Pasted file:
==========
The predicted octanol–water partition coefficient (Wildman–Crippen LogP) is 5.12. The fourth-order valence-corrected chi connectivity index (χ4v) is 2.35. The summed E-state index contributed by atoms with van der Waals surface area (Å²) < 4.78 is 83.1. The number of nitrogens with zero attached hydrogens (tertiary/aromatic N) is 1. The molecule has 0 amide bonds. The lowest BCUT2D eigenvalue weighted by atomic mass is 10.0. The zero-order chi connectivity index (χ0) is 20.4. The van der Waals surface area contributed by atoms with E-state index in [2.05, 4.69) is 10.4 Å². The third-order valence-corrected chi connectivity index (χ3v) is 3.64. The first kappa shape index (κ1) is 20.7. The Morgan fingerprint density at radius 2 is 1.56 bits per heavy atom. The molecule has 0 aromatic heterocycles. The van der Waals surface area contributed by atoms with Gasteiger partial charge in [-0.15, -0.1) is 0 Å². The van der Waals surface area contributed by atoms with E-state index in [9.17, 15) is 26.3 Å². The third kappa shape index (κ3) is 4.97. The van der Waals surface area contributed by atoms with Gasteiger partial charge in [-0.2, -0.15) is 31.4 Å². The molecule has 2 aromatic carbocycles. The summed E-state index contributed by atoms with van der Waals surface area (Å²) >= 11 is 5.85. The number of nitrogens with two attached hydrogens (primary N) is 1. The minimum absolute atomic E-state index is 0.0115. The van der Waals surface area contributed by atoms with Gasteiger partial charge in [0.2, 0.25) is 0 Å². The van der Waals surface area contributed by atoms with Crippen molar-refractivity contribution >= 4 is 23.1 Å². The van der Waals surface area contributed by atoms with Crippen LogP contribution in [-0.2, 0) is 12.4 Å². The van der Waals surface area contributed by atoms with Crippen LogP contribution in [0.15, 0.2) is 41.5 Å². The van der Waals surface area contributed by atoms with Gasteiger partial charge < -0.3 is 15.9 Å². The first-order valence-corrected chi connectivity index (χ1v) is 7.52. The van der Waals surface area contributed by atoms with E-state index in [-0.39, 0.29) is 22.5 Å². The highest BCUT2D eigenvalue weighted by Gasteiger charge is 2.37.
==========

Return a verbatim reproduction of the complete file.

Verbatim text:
The predicted octanol–water partition coefficient (Wildman–Crippen LogP) is 5.12. The fourth-order valence-corrected chi connectivity index (χ4v) is 2.35. The summed E-state index contributed by atoms with van der Waals surface area (Å²) < 4.78 is 83.1. The number of nitrogens with zero attached hydrogens (tertiary/aromatic N) is 1. The molecule has 0 amide bonds. The lowest BCUT2D eigenvalue weighted by atomic mass is 10.0. The zero-order chi connectivity index (χ0) is 20.4. The van der Waals surface area contributed by atoms with E-state index in [2.05, 4.69) is 10.4 Å². The third-order valence-corrected chi connectivity index (χ3v) is 3.64. The first kappa shape index (κ1) is 20.7. The Morgan fingerprint density at radius 2 is 1.56 bits per heavy atom. The molecule has 0 aromatic heterocycles. The van der Waals surface area contributed by atoms with Gasteiger partial charge in [-0.15, -0.1) is 0 Å². The van der Waals surface area contributed by atoms with E-state index in [9.17, 15) is 26.3 Å². The third kappa shape index (κ3) is 4.97. The van der Waals surface area contributed by atoms with Gasteiger partial charge in [-0.2, -0.15) is 31.4 Å². The molecule has 2 aromatic carbocycles. The summed E-state index contributed by atoms with van der Waals surface area (Å²) >= 11 is 5.85. The number of nitrogens with two attached hydrogens (primary N) is 1. The minimum absolute atomic E-state index is 0.0115. The van der Waals surface area contributed by atoms with Gasteiger partial charge in [0.2, 0.25) is 0 Å². The van der Waals surface area contributed by atoms with Crippen molar-refractivity contribution >= 4 is 23.1 Å². The van der Waals surface area contributed by atoms with Crippen LogP contribution in [-0.2, 0) is 12.4 Å². The van der Waals surface area contributed by atoms with Crippen LogP contribution in [0.15, 0.2) is 41.5 Å². The van der Waals surface area contributed by atoms with Gasteiger partial charge < -0.3 is 15.9 Å². The first-order valence-corrected chi connectivity index (χ1v) is 7.52. The van der Waals surface area contributed by atoms with E-state index in [-0.39, 0.29) is 22.5 Å². The highest BCUT2D eigenvalue weighted by Gasteiger charge is 2.37.